Dozier Gets Three Hits in Twins Loss to BoSox
FORT MYERS, Fla. (AP) — Rick Porcello gave up a run over two innings in his first start after the worst season of his career, and the Boston Red Sox held off the Minnesota Twins 6-5 on Thursday night.
Twins leadoff batter Brian Dozier went 3 for 3 — all opposite-field hits — with two doubles. Minnesota starter Tyler Duffey gave up a single and got four outs before reaching his pitch count.
South Korean slugger Byung Ho Park had an RBI single for the Twins after striking all three times a day earlier. Danny Santana hit a two-run homer.
Travis Shaw was 2 for 2 with a walk for the Red Sox.
Porcello agreed to an $82.5 million, four-year contract on opening day last season, a deal that runs from 2016-19. He started 4-9 with a 6.08 ERA in his first season with Boston before finishing 9-15 with a 4.92 ERA. The right-hander had a 3.14 ERA in his final eight starts.
"Carrying it over from last year is something — I would love to walk in here and start darting the ball down in the zone, but it doesn't happen like that," Porcello said. "You have to take some small steps at first."
Porcello gave up a few hard-hit balls, including doubles by Dozier and Miguel Sano.
Pat Light earned the victory, and William Cuevas picked up a save by getting out of bases-loaded jam. Taylor Rogers took the loss.
Twins: The 25-year-old Duffey pitched in his first career Grapefruit League game. Manager Paul Molitor said recently it would take "something fairly significant" to get the right-hander out of the rotation. Duffey was 5-1 with a 3.10 ERA in 10 starts late last season. "I've heard that, yes," Duffey said Thursday. "I don't know if I would call that a confidence boost. I still have to go out and pitch regardless of what anyone says. I've got to go out and pitch well."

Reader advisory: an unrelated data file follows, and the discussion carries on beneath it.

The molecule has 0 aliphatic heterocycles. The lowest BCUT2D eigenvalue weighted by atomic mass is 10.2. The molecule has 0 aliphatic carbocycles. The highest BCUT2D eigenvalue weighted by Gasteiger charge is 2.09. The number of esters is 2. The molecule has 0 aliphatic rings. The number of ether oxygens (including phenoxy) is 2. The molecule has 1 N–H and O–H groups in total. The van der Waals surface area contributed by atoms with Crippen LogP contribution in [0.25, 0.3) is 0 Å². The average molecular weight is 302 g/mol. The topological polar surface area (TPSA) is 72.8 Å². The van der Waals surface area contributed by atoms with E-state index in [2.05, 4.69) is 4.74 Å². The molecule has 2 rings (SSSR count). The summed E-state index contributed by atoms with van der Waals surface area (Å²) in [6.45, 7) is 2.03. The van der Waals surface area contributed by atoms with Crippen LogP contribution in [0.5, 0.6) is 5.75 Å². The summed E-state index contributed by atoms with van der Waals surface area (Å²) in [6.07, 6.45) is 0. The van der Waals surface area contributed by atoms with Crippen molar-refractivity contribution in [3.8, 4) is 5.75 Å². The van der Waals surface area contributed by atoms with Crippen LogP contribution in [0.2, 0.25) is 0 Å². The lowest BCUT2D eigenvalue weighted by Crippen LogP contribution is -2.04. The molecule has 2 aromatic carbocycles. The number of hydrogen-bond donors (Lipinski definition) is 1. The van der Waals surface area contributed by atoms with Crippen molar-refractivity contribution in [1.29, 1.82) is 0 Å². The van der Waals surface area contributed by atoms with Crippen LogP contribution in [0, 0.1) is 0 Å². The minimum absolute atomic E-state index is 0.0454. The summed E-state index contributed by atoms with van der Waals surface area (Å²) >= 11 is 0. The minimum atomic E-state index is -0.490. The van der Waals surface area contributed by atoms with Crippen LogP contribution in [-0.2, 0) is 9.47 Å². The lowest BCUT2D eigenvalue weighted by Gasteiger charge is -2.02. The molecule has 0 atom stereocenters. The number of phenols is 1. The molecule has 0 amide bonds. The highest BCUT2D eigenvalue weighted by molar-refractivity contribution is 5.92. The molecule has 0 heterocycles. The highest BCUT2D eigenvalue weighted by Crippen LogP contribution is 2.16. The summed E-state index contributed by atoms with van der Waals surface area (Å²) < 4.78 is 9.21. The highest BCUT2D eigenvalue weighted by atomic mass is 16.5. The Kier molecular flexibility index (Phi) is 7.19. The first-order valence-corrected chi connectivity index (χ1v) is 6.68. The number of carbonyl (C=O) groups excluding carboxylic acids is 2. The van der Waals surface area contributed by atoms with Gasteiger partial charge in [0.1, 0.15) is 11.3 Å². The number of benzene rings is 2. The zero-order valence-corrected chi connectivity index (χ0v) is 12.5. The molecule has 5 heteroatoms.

Miguel Sano played the outfield for the first time, starting in right. Molitor doesn't consider it automatic that Sano will begin the season in the outfield.
"It's not a slam dunk. We all know that," the manager said. "He's got good baseball instincts. He's surprisingly athletic if you just look at his frame."
-Torii Hunter threw out one of the ceremonial first pitches. He retired in November even though his longtime friend, Red Sox star David Ortiz, tried to persuade him to play one more season.
"He tried to convince me to go one more year and go out with him," Hunter said Saturday. "I had to. My family needed me. It was time."
- Rod Carew delivered balls to Hunter and retired Twins radio voice John Gordon.
Carew suffered a massive heart attack five months ago. The team honored him with T-shirts that read "Heart of 29" and put a sign up that read that in center field this week.
Twins: LHP Tommy Milone pitches against Pittsburgh LHP Francisco Liriano on Friday.
KEN POWTAK, Associated Press